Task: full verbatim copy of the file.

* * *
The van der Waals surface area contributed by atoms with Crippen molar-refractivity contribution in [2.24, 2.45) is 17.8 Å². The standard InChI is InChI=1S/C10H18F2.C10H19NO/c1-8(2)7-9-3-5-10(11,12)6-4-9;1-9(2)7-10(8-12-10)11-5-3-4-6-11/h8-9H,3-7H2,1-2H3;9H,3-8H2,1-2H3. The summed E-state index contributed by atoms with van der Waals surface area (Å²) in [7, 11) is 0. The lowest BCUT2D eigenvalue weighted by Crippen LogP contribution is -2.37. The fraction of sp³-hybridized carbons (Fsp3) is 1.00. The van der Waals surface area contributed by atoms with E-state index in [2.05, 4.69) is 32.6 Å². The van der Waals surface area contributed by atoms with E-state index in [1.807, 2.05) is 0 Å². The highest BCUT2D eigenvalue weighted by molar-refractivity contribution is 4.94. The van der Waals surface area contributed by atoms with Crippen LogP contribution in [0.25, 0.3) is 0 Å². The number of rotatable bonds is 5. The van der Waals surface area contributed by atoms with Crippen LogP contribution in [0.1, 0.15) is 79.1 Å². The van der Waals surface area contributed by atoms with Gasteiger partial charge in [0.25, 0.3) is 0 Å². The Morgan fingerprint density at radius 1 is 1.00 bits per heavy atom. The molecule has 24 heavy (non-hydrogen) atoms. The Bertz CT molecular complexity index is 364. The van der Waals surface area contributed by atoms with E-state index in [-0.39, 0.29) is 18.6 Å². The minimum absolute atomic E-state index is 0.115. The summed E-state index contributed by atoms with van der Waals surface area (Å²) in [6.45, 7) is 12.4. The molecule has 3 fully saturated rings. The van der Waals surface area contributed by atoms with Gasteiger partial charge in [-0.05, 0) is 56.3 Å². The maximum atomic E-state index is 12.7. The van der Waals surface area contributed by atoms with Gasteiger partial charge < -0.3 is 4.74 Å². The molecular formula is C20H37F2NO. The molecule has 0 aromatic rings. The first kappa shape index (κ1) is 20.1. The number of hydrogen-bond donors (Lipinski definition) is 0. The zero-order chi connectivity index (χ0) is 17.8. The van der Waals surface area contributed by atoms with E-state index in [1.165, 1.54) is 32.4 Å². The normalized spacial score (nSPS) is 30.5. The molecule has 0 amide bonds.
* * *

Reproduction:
The van der Waals surface area contributed by atoms with Crippen molar-refractivity contribution in [2.24, 2.45) is 17.8 Å². The standard InChI is InChI=1S/C10H18F2.C10H19NO/c1-8(2)7-9-3-5-10(11,12)6-4-9;1-9(2)7-10(8-12-10)11-5-3-4-6-11/h8-9H,3-7H2,1-2H3;9H,3-8H2,1-2H3. The summed E-state index contributed by atoms with van der Waals surface area (Å²) in [7, 11) is 0. The lowest BCUT2D eigenvalue weighted by Crippen LogP contribution is -2.37. The fraction of sp³-hybridized carbons (Fsp3) is 1.00. The van der Waals surface area contributed by atoms with E-state index in [2.05, 4.69) is 32.6 Å². The van der Waals surface area contributed by atoms with E-state index in [1.807, 2.05) is 0 Å². The highest BCUT2D eigenvalue weighted by molar-refractivity contribution is 4.94. The van der Waals surface area contributed by atoms with Crippen LogP contribution in [0.25, 0.3) is 0 Å². The number of rotatable bonds is 5. The van der Waals surface area contributed by atoms with Crippen LogP contribution in [0.1, 0.15) is 79.1 Å². The van der Waals surface area contributed by atoms with Gasteiger partial charge in [0.25, 0.3) is 0 Å². The Morgan fingerprint density at radius 1 is 1.00 bits per heavy atom. The molecule has 24 heavy (non-hydrogen) atoms. The Bertz CT molecular complexity index is 364. The van der Waals surface area contributed by atoms with E-state index in [-0.39, 0.29) is 18.6 Å². The minimum absolute atomic E-state index is 0.115. The summed E-state index contributed by atoms with van der Waals surface area (Å²) in [6.45, 7) is 12.4. The molecule has 3 fully saturated rings. The van der Waals surface area contributed by atoms with Gasteiger partial charge in [-0.05, 0) is 56.3 Å². The maximum atomic E-state index is 12.7. The van der Waals surface area contributed by atoms with Gasteiger partial charge < -0.3 is 4.74 Å². The molecular formula is C20H37F2NO. The molecule has 0 aromatic rings. The first kappa shape index (κ1) is 20.1. The number of hydrogen-bond donors (Lipinski definition) is 0. The zero-order chi connectivity index (χ0) is 17.8. The van der Waals surface area contributed by atoms with E-state index in [1.165, 1.54) is 32.4 Å². The normalized spacial score (nSPS) is 30.5. The molecule has 0 amide bonds.